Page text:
by Tony Whitney

A few weeks ago, I took a look at contenders in the 2005 Canadian Car and Truck of the Year awards, which is staged by the Automobile Journalists Association of Canada (AJAC). It took a fairly lengthy feature to go through all the vehicles in the running for these prestigious awards because there are a full dozen categories. While critics have complained that there may be too many categories in this competition, it only reflects the wide choices vehicle buyers have these days and after all, it does mean that more automakers get AJAC Award bragging rights.

2005 Kia Spectra
2005 Kia spectra LX. Photo: Laurance Yap

2005 Mazda6 Sport
2005 Mazda6 Sport. Photo: Greg Wilson

2005 Chrysler 300C
2005 Chrysler 300C. Photo: DaimlerChrysler

2004 BMW X3 3.0i
2004 BMW X3 3.0i. Photo: Paul Williams

2005 Hyundai Tucson
2005 Hyundai Tucson. Photo: Grant Yoxon

2005 Volvo S40
2005 Volvo S40. Photo: Paul Williams

2005 Ford Mustang GT
2005 Ford Mustang GT. Photo: Grant Yoxon

2005 Honda Odyssey
2005 Honda Odyssey. Photo: Greg Wilson

2005 Mazda6 Sport Wagon
2005 Mazda6 Sport Wagon. Photo: Grant Yoxon

2005 Toyota Tacoma
2005 Toyota Tacoma. Photo: Grant Yoxon

2005 Mercedes-Benz SLK 350
005 Mercedes-Benz SLK 350. Photo: Paul Williams

2005 Honda Accord Hybrid
2005 Honda Accord Hybrid. Photo: Honda
Click images to enlarge

AJAC recently published its list of category winners, but the overall Car of the Year and Truck of the Year won’t be revealed until February 16th at the Canadian International Auto Show in Toronto. The two winners will be chosen from among the category winners described below.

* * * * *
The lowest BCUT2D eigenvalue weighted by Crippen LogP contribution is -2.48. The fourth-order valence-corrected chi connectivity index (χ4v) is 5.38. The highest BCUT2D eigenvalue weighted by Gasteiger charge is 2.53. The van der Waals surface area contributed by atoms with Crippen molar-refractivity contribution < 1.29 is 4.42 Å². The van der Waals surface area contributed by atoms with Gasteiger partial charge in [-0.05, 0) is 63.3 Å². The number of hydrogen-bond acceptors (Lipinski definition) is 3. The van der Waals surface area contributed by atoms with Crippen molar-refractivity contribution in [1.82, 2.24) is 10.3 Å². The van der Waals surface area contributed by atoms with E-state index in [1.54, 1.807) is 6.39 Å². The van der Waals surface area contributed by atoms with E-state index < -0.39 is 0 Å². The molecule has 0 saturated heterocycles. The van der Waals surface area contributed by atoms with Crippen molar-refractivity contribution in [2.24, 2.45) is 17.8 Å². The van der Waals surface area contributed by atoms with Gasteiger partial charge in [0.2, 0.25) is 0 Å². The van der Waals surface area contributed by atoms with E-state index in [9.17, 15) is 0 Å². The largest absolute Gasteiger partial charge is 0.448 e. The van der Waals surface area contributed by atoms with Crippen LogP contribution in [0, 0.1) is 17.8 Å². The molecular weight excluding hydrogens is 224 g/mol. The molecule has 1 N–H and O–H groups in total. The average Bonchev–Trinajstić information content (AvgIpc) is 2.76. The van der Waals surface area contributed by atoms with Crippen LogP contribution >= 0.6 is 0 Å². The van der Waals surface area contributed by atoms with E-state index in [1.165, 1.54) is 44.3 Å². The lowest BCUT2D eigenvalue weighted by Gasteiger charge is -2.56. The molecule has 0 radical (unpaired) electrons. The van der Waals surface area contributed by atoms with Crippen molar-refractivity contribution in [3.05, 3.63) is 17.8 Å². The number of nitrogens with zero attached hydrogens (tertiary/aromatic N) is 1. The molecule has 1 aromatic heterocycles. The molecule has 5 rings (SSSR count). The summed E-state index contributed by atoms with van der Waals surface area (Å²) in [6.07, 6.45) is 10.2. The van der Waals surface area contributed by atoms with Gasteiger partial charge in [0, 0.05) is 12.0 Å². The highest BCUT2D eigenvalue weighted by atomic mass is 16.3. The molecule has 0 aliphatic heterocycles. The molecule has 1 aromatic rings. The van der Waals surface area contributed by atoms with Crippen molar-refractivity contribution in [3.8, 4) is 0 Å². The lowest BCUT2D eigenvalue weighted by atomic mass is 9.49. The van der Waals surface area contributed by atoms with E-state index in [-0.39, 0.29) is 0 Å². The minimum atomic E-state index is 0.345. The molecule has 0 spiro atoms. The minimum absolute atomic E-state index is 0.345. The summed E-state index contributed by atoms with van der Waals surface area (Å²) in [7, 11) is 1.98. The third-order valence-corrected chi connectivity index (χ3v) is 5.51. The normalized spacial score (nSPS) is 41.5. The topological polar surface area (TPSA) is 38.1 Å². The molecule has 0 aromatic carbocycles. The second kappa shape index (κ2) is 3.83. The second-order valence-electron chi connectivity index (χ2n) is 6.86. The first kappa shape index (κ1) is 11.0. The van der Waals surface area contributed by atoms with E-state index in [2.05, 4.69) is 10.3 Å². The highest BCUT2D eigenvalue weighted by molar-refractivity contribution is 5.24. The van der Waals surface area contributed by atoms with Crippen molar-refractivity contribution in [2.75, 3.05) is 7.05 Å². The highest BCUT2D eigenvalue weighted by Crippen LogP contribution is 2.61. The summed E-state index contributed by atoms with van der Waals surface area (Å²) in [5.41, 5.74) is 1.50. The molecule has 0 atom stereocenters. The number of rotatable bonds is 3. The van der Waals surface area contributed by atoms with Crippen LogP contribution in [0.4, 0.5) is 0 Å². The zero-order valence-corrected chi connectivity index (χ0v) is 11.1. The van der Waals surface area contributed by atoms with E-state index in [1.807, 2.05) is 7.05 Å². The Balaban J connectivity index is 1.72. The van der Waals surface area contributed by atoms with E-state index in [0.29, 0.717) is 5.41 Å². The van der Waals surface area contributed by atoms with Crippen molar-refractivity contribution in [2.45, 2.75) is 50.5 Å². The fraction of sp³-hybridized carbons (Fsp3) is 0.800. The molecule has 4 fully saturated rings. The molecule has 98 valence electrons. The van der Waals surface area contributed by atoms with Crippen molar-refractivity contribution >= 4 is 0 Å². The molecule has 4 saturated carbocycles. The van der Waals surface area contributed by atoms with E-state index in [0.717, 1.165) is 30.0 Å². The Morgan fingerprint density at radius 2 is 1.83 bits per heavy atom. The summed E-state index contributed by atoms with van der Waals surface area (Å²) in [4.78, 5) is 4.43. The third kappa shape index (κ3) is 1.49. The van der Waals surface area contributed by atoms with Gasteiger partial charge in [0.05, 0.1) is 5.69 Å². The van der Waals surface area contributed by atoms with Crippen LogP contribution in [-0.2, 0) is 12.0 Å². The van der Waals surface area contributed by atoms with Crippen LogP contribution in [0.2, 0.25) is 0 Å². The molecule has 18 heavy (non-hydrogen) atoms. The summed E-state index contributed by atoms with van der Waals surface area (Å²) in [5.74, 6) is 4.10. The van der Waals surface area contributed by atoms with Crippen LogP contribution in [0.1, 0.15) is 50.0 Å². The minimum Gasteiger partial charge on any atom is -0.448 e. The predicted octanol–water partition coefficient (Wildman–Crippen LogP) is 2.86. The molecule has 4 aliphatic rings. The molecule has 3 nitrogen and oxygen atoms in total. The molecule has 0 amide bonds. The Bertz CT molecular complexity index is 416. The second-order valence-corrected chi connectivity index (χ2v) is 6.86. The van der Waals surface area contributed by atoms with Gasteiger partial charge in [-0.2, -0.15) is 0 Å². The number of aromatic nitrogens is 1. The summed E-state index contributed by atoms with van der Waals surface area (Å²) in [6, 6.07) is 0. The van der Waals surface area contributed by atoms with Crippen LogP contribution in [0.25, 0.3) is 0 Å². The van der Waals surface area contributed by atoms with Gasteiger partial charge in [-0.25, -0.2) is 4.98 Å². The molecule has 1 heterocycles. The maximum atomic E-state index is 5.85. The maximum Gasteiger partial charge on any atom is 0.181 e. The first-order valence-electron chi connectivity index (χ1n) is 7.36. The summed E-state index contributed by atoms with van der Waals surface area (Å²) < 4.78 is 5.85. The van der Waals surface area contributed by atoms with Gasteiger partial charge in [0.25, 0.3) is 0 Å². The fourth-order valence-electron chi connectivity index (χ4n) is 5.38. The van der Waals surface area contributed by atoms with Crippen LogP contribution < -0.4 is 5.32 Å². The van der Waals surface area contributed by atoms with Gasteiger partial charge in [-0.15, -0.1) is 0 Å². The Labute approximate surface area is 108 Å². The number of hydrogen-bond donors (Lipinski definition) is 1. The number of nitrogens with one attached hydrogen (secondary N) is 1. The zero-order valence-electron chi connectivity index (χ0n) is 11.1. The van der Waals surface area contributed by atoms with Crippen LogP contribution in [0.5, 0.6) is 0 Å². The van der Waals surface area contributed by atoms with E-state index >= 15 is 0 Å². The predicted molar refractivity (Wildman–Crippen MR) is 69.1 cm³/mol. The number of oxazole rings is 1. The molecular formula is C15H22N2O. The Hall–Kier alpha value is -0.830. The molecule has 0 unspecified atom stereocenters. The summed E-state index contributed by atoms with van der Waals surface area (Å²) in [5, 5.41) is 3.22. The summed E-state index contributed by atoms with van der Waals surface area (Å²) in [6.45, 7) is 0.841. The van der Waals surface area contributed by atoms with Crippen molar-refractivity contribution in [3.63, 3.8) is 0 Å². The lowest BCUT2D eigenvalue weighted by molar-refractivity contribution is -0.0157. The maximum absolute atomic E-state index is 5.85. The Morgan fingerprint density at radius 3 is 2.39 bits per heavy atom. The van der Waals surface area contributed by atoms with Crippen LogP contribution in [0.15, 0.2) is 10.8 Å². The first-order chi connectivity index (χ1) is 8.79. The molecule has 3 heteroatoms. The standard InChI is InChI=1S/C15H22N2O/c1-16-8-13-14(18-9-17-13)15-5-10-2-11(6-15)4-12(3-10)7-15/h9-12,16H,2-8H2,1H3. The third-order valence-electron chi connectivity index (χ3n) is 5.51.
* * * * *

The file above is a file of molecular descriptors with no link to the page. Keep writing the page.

AJAC’s Best New Economy Car is Kia’s Spectra LX sedan, which should please this emergent Korean manufacturer that’s part of the Hyundai group and has been trying very hard to match heavy hitters like Toyota, Honda and Nissan in the import nameplate market.

Best New Family Car is the Mazda6 Sport, which confirms the excellence of this automaker’s “6” series models and the smaller “3” sedan and hatchback. Mazda has done so well in recent times it’s hard to believe that just a few years ago, its entire future was in the balance.

The folks at DaimlerChrysler are thrilled that a model they worked so hard to create and market won Best New Luxury Car – the Chrysler 300C. This elegant, roomy and beautifully-built sedan has been in great demand and I’ve heard that for some versions, there’s even a waiting list – an all too infrequent happening for many automakers.

The Best New Sport Utility Vehicle as judged by AJAC members was the BMW X3 3.0i – a compact SUV that’s just a little smaller than the popular X5 high-end luxury model. The X3 is the nearest thing you’ll get to an off-road vehicle with handling and “feel” reminiscent of BMW’s 3-Series sport sedans and coupes.

The crossover category is fairly new and was slotted into the AJAC Awards roster to cover vehicles that are practical and utilitarian, but don’t fit into the mud-plugging SUV category. For 2005, Best New Crossover is the Hyundai Tucson, a compact, sub-$20,000 rig that’s been drawing lots of praise from the automotive press for all kinds of reasons, not least its excellent build quality.